Living coral: a calm colour for tough times
Pantone has announced that the colour of the year for 2019 is “living coral”: a kind of muted terracotta, the sort of tempered earthen tone that might well have graced floors and walls in those Californian homes before they were devastated by November’s wildfires.
“It represents a feeling that’s out there in the zeitgeist,” says Leatrice Eiseman, executive director of the Pantone Color Institute. If so, perhaps the world is calmer and happier than we think; or perhaps in troubled times we crave the reassurance of a colour that is warm, natural and solid.
There is, behind the soothing glow, an edge to living coral. The name does, by association, conjure images of dead coral, killed by warming seas. “We do have to think about bleaching of coral,” says Eiseman. Yet, as she acknowledges, few will see the colour and worry: “There are many more positive reactions than negative reactions.”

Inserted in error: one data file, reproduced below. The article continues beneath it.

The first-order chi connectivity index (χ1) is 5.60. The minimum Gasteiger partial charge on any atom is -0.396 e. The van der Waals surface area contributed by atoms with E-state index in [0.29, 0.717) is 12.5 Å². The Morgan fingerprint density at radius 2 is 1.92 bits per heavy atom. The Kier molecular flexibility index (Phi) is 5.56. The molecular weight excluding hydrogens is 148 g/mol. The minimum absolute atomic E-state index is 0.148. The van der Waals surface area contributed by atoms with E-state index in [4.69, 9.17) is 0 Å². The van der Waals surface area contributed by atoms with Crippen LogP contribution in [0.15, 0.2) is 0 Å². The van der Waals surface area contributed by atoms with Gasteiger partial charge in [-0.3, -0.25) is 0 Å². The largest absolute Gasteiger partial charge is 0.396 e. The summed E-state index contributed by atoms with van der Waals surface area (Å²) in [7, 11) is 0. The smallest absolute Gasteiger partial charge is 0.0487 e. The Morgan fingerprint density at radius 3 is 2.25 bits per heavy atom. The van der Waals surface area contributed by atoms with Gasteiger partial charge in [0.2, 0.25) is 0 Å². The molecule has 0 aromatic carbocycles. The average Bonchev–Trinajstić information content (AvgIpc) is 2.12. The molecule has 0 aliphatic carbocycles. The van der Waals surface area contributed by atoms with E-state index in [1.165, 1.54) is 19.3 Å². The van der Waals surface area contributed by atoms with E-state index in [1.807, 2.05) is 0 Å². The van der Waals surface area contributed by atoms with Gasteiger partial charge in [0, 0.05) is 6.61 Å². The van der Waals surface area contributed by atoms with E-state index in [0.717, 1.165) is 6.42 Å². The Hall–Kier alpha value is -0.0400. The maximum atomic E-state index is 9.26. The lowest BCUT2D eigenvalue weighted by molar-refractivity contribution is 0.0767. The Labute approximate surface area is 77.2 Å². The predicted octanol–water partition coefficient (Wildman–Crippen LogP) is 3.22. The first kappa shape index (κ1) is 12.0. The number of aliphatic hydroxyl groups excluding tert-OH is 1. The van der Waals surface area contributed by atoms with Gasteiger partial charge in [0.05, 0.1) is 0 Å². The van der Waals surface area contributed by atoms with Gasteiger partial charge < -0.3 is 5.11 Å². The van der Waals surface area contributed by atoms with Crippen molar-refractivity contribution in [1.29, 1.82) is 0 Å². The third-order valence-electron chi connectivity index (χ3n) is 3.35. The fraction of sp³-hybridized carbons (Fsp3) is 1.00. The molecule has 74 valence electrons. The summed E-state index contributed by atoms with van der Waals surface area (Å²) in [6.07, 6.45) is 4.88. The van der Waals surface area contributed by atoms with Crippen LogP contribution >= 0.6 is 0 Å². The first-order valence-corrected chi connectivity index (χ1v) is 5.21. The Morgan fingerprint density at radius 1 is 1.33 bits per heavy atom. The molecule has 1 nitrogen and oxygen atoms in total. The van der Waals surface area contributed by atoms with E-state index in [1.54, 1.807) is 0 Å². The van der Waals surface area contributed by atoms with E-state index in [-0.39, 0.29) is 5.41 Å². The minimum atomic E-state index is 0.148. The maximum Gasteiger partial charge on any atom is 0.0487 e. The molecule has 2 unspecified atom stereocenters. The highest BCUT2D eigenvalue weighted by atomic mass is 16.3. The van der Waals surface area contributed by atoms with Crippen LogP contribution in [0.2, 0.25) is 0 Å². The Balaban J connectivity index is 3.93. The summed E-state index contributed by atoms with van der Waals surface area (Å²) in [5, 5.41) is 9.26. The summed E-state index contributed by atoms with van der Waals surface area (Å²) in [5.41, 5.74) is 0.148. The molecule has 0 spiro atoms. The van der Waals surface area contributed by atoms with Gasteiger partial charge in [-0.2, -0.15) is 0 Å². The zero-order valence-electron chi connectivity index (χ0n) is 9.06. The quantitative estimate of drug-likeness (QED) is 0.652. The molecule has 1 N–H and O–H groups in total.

Pantone is hardly going to tell the fashion industry to paint it black; besides, years when black is in are usually good years. In the wealthy Renaissance, when men wore purple hose and pink jerkins, the rich set themselves apart by donning black. This year’s colour tells us what a mess we are in. Stunned by Trump, crushed by the lack of progress on climate change, we dream of bronze horizons, desert hideaways and unspoiled reefs. On the catwalk, similar shades have been embraced at Poiret, Temperley London and Elisabetta Franchi.
Only in times of panic would we crave the eternal splendour that living coral distils. According to Pantone’s research, people see sunsets in it. Like Al Pacino gazing at a tacky tropical billboard as he dies in Carlito’s Way, we crave the reds and oranges of an island evening as the world chokes and burns. Perhaps this is the kind of perfected memory of Earth that will sustain the last space travellers as they search for a new home in remote regions of the galaxy.
I must be in a discounted minority of Pantone’s test subjects. The more I look at this supposedly zen colour, the sadder I feel. I think strident yellow or sickly green might be more honest and more alive.